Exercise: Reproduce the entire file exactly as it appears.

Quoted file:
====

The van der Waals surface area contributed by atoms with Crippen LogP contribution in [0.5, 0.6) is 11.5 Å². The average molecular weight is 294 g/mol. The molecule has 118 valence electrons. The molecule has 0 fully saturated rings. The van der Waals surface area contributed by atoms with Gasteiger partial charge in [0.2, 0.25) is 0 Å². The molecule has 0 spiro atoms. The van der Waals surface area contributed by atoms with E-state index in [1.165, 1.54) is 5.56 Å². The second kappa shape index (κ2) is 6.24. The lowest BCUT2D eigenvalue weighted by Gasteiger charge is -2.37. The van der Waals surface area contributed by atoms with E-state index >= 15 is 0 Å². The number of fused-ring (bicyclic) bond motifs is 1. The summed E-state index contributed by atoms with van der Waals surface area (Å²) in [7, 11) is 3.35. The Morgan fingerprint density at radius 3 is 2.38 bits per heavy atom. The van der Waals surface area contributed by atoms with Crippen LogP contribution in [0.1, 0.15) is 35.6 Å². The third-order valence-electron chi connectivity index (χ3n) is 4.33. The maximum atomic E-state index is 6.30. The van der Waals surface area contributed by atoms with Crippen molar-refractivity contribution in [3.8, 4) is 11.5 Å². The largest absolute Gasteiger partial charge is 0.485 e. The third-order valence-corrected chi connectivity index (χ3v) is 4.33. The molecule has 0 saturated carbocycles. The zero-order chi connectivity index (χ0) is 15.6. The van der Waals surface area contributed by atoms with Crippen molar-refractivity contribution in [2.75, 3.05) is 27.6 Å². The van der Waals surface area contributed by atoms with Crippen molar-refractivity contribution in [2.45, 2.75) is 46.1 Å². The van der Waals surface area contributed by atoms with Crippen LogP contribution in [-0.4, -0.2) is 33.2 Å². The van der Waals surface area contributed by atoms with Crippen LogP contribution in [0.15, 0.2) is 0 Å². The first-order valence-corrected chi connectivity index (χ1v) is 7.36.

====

The van der Waals surface area contributed by atoms with Crippen LogP contribution in [0.5, 0.6) is 11.5 Å². The average molecular weight is 294 g/mol. The molecule has 118 valence electrons. The molecule has 0 fully saturated rings. The van der Waals surface area contributed by atoms with Gasteiger partial charge in [0.2, 0.25) is 0 Å². The molecule has 0 spiro atoms. The van der Waals surface area contributed by atoms with E-state index in [1.165, 1.54) is 5.56 Å². The second kappa shape index (κ2) is 6.24. The lowest BCUT2D eigenvalue weighted by Gasteiger charge is -2.37. The van der Waals surface area contributed by atoms with E-state index >= 15 is 0 Å². The number of fused-ring (bicyclic) bond motifs is 1. The summed E-state index contributed by atoms with van der Waals surface area (Å²) in [7, 11) is 3.35. The Morgan fingerprint density at radius 3 is 2.38 bits per heavy atom. The van der Waals surface area contributed by atoms with Crippen LogP contribution in [0.1, 0.15) is 35.6 Å². The third-order valence-electron chi connectivity index (χ3n) is 4.33. The maximum atomic E-state index is 6.30. The van der Waals surface area contributed by atoms with Crippen molar-refractivity contribution in [3.8, 4) is 11.5 Å². The largest absolute Gasteiger partial charge is 0.485 e. The third-order valence-corrected chi connectivity index (χ3v) is 4.33. The molecule has 0 saturated carbocycles. The zero-order chi connectivity index (χ0) is 15.6. The van der Waals surface area contributed by atoms with Crippen molar-refractivity contribution in [2.75, 3.05) is 27.6 Å². The van der Waals surface area contributed by atoms with Crippen molar-refractivity contribution in [2.45, 2.75) is 46.1 Å². The van der Waals surface area contributed by atoms with Crippen LogP contribution in [-0.4, -0.2) is 33.2 Å². The van der Waals surface area contributed by atoms with Crippen LogP contribution in [0.15, 0.2) is 0 Å². The first-order valence-corrected chi connectivity index (χ1v) is 7.36.